There might be no place quite like the Great British high street – from its niche independents, to seasonal Pop-Ups and those expansive yet elegant department stores – but as Because Magazine is not afraid of modernity (and keen to comply with the current social distancing regulations) we have reimagined our Store Stories as eStore Stories. Each week we will be highlighting our favourite e-retailers to scope out the must-have pieces and online exclusives that are more than worth making an effort for. This week, we spoke to Jo Sindle, the co-founder of Goodhood, about their online retail space.

Launched 2007 by Jo Sindle and Kyle Stewart, Goodhood is now one of the most influential independent retailers in London, known for its highly-curated edit of the best small labels and niche brands.

Before their store, Sindle had been designing denim and her partner Stewart worked as a print designer. “And at that time,” explains Sindle, “internet shopping wasn’t like it is now. You just couldn’t get a lot of the stuff that we wanted to buy and were interested in here in London. We were both travelling a lot with our jobs and so we started pulling together what we wanted to sell. We approached it like a lifestyle store, to try to have a good range of things. It’s quite instinctive, really. Our approach is that we want it to be inclusive and not exclusive.”

Since opening, their operation has expanded to include not only mens and womenswear, but also footwear, skincare, perfumes, stationery, even independent magazines and books and an online retail space,

There you can find “All sorts!” exclaims Sindle. “Some of it is really classic, some super poppy, or much more graphic. It’s also really nice because we have a really varied age range that shop at Goodhood. So you get 16 year olds and then we’ve got really good customers who are in their 70s. It is really, really varied, which is great!”

Oversized Coat by Stand Alone

And her current favourites? “Well I’ve got loads! This coat is definitely one and it’s by Stand Alone. It kind of looks a bit boring, buuut!” she continues, “it’s got a semi-transparent outer layer and then inside it’s got a military-style liner.” The oversized Macintosh is made from a light-weight technical beige material, with a delightfully eclectic cream and yellow checked quilted jacket inside. “It is like three coats in one. Because you can wear the shell on its own, you can wear the liner on its own, which is really nice, and then it is reversible too: you can wear it on the green side, or on the yellow checkerboard style.”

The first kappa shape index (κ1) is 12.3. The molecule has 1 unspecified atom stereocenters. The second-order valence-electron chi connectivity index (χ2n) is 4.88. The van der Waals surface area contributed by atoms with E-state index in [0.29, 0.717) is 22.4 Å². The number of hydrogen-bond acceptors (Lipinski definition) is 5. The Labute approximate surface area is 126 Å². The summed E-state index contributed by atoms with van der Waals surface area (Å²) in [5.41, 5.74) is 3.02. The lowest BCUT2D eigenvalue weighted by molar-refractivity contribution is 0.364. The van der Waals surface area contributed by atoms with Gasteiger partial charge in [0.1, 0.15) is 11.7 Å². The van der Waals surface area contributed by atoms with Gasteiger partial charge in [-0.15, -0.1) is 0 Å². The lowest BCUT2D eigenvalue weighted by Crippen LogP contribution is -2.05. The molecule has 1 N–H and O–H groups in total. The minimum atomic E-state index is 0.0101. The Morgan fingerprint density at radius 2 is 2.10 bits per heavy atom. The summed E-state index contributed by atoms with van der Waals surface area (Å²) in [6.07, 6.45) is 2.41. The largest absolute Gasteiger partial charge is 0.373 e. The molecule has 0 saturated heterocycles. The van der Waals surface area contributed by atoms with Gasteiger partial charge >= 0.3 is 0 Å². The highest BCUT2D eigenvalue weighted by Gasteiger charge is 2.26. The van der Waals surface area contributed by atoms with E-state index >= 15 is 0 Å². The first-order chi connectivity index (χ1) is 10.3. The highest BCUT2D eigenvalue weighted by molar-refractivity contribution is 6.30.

Combination Urake Hooded Sweatshirt by Zucca

Stand Alone is just one of a number of Korean and Japanese brands that Goodhood stocks online. Another of her favourites garments is a caramel sweatshirt with extended splits along the seams on either side by the Japanese brand Zucca. “F/CE is also an outwear brand and they do really beautiful things – all waterproof, proper technical stuff. Toga is another one. And we’ve got one coming soon called Toujours that is Japanese."

Rebuild 7 Cuts Flannel Shirt by Needles

“We also have Needles and part of their collection is called Rebuild. This patchwork plaid shirt is by them. So they take vintage stuff and they remake it, which is really nice." 

Another of her favourites is a pair of beige, yellow and turquoise checked trousers and matching overshirt from the Japanese brand Unused. “They just have this really cool layered aesthetic and they take a lot of inspiration from youth culture and music culture.”

Checked Trouser by Unused

The Goodhood ‘look’ has itself often been associated with youth culture in East London where their bricks-and-mortar retail space is located. “I guess we’ve always been affiliated with the whole streetwear industry because of our background. But,” Sindle clarifies, “I don’t consider us ‘fashion’ at all because it is just about wearable clothes. So, I guess we’re considered streetwear, but there is such a variety of stuff in here that wouldn’t be considered street wear, just casual clothes, wearable stuff.”

“And,” she expands, “the perception of streetwear in the last 13 years has changed quite a lot. There have been periods where ‘streetwear’ was a dirty word, but now the fashion industry is all over streetwear, it has become really interestingly mainstream. People are wanting to dress in a more casual way and it is just interesting to watch as perceptions and trends change, especially as we’ve been consistent for quite a long time. I guess it will just be a trend that passes along again and a lot of people will drop this kind of style and move on to the next. But we’re still here after this long, so we’re doing all right! And I’m happy about that.”

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